Gathering more than one metric is an attractive idea when analyzing diabetes control and might be used more frequently over the next years. Currently, however, we have no strong evidence about composite indexes, so in our opinion, we should get used to the concept of TIR before moving to other combined metrics.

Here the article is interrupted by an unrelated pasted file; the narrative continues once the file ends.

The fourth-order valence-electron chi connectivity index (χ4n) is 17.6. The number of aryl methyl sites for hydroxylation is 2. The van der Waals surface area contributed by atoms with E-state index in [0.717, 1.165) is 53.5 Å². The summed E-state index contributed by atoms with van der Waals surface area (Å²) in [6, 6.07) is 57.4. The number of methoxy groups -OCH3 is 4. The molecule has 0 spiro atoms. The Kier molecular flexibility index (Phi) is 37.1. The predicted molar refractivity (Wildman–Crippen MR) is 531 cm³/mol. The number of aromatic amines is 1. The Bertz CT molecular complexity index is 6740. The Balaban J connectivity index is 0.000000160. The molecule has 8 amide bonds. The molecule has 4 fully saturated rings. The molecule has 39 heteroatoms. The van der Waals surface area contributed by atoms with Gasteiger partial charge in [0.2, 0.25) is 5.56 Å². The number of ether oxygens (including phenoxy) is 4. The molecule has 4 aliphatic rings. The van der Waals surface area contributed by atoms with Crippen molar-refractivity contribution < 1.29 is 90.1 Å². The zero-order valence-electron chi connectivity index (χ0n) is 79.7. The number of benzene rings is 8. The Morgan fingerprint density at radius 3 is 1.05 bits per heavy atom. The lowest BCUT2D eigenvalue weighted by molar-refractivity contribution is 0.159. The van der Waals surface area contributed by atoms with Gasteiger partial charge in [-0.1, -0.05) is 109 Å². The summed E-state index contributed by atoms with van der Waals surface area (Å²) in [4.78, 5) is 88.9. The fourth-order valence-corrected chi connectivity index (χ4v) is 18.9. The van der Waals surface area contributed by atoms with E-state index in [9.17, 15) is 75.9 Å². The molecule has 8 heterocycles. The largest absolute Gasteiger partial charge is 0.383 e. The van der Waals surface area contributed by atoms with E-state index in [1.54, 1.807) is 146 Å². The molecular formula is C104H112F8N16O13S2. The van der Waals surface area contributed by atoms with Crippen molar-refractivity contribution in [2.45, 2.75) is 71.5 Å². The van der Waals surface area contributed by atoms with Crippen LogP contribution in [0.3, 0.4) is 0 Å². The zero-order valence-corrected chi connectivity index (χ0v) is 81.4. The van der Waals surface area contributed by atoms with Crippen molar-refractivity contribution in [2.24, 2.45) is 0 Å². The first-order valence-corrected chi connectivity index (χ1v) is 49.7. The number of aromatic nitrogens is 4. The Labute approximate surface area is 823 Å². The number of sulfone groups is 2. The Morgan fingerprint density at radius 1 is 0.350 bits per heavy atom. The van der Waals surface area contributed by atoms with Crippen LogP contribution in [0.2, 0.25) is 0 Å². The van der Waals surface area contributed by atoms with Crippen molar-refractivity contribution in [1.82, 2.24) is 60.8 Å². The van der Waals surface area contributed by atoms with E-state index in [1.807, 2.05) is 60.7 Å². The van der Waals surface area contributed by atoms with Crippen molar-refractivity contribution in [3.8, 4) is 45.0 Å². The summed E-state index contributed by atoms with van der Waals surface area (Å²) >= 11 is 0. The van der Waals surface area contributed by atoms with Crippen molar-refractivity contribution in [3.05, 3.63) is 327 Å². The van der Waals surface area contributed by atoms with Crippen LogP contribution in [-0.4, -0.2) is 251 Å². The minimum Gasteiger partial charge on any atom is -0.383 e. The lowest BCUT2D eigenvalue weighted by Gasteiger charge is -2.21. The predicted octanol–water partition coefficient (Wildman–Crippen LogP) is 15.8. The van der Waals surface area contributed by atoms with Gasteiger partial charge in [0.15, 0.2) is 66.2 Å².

The big challenge is to implement this practice more widely in countries with a limited health public and private budget as it occurs in Brazil. Could CGM be used intermittently, for example, 14 days every 3 months, looking for patterns of GV, TIR, and percentage of hyper and hypoglycemia, before the medical appointments? “It is important to note that there are differences between the professional short-term blinded continuous glucose monitoring (pCGM) and the personal CGM (real-time- rtCGM). Personal rtCGM allows an individual to self-monitor how his blood glucose responds to various lifestyle factors on a daily basis, while pCGM is masked to the user at the time of wear. Some studies evidenced improvement in HbA1c with the blinded device in T1D and T2D patients, others did not show any difference regarding metabolic control [37,38,39]. In a 3-day blinded CGM study using the iPRO device in 106 consecutive individuals, the authors concluded that the procedure was ineffective for improving HbA1c levels in adults with type 1 and 2 diabetes [38]. Nevertheless, the real effect of the pCGM is still controversial and need more evidence, as the studies were conducted in a small number of subjects and heterogeneous populations, with limited data in T1DM children < 7 years and no cost-effectiveness evaluation.”